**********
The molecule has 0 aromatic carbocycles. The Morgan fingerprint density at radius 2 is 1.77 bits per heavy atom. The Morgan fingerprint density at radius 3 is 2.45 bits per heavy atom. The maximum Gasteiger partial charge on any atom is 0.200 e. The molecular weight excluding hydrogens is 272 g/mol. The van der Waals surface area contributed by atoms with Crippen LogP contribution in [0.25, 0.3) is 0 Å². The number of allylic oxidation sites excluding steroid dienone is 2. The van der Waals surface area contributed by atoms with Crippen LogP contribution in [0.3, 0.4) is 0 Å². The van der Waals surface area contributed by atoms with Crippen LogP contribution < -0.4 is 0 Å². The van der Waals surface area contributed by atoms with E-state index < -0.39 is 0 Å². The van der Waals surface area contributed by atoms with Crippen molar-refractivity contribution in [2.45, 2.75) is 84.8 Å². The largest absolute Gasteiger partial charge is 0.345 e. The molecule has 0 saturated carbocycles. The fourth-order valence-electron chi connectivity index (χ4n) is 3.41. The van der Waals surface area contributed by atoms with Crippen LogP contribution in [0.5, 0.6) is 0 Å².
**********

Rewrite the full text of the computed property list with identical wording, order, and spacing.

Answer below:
The molecule has 0 aromatic carbocycles. The Morgan fingerprint density at radius 2 is 1.77 bits per heavy atom. The Morgan fingerprint density at radius 3 is 2.45 bits per heavy atom. The maximum Gasteiger partial charge on any atom is 0.200 e. The molecular weight excluding hydrogens is 272 g/mol. The van der Waals surface area contributed by atoms with Crippen LogP contribution in [0.25, 0.3) is 0 Å². The number of allylic oxidation sites excluding steroid dienone is 2. The van der Waals surface area contributed by atoms with Crippen LogP contribution in [0.3, 0.4) is 0 Å². The van der Waals surface area contributed by atoms with Crippen LogP contribution < -0.4 is 0 Å². The van der Waals surface area contributed by atoms with E-state index < -0.39 is 0 Å². The van der Waals surface area contributed by atoms with Crippen molar-refractivity contribution in [2.45, 2.75) is 84.8 Å². The largest absolute Gasteiger partial charge is 0.345 e. The molecule has 0 saturated carbocycles. The fourth-order valence-electron chi connectivity index (χ4n) is 3.41. The van der Waals surface area contributed by atoms with Crippen LogP contribution in [0.5, 0.6) is 0 Å².